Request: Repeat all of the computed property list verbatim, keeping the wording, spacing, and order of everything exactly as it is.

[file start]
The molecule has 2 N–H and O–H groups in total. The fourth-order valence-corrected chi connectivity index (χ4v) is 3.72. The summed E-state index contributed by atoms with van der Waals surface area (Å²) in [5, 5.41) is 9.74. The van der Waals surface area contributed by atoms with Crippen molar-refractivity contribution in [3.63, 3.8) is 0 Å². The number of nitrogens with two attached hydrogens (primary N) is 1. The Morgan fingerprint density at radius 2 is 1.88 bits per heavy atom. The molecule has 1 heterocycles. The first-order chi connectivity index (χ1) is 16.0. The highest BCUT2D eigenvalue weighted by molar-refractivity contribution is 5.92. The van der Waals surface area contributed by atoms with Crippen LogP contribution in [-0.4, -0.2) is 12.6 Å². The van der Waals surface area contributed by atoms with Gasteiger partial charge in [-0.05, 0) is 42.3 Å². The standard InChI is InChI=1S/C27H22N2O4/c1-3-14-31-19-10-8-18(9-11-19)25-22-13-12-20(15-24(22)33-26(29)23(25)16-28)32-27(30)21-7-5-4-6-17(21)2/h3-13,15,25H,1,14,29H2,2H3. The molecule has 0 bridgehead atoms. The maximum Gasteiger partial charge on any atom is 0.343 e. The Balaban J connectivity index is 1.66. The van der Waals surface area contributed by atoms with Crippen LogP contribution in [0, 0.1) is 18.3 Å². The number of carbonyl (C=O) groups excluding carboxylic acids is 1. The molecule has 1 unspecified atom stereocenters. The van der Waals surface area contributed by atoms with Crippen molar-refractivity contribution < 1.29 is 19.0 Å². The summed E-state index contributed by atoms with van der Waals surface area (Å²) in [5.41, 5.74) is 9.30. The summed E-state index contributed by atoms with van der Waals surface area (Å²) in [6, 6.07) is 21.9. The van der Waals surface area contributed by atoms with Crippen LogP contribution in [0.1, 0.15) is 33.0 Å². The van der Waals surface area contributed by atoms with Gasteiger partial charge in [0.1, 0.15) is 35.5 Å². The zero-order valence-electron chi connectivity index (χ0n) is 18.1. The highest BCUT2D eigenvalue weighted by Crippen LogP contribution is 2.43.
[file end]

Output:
The molecule has 2 N–H and O–H groups in total. The fourth-order valence-corrected chi connectivity index (χ4v) is 3.72. The summed E-state index contributed by atoms with van der Waals surface area (Å²) in [5, 5.41) is 9.74. The van der Waals surface area contributed by atoms with Crippen molar-refractivity contribution in [3.63, 3.8) is 0 Å². The number of nitrogens with two attached hydrogens (primary N) is 1. The Morgan fingerprint density at radius 2 is 1.88 bits per heavy atom. The molecule has 1 heterocycles. The first-order chi connectivity index (χ1) is 16.0. The highest BCUT2D eigenvalue weighted by molar-refractivity contribution is 5.92. The van der Waals surface area contributed by atoms with Crippen LogP contribution in [-0.4, -0.2) is 12.6 Å². The van der Waals surface area contributed by atoms with Gasteiger partial charge in [-0.05, 0) is 42.3 Å². The standard InChI is InChI=1S/C27H22N2O4/c1-3-14-31-19-10-8-18(9-11-19)25-22-13-12-20(15-24(22)33-26(29)23(25)16-28)32-27(30)21-7-5-4-6-17(21)2/h3-13,15,25H,1,14,29H2,2H3. The molecule has 0 bridgehead atoms. The maximum Gasteiger partial charge on any atom is 0.343 e. The Balaban J connectivity index is 1.66. The van der Waals surface area contributed by atoms with Crippen LogP contribution in [0, 0.1) is 18.3 Å². The number of carbonyl (C=O) groups excluding carboxylic acids is 1. The molecule has 1 unspecified atom stereocenters. The van der Waals surface area contributed by atoms with Crippen molar-refractivity contribution < 1.29 is 19.0 Å². The summed E-state index contributed by atoms with van der Waals surface area (Å²) in [5.41, 5.74) is 9.30. The summed E-state index contributed by atoms with van der Waals surface area (Å²) in [6, 6.07) is 21.9. The van der Waals surface area contributed by atoms with Crippen LogP contribution in [0.1, 0.15) is 33.0 Å². The van der Waals surface area contributed by atoms with Gasteiger partial charge in [0.1, 0.15) is 35.5 Å². The zero-order valence-electron chi connectivity index (χ0n) is 18.1. The highest BCUT2D eigenvalue weighted by Crippen LogP contribution is 2.43.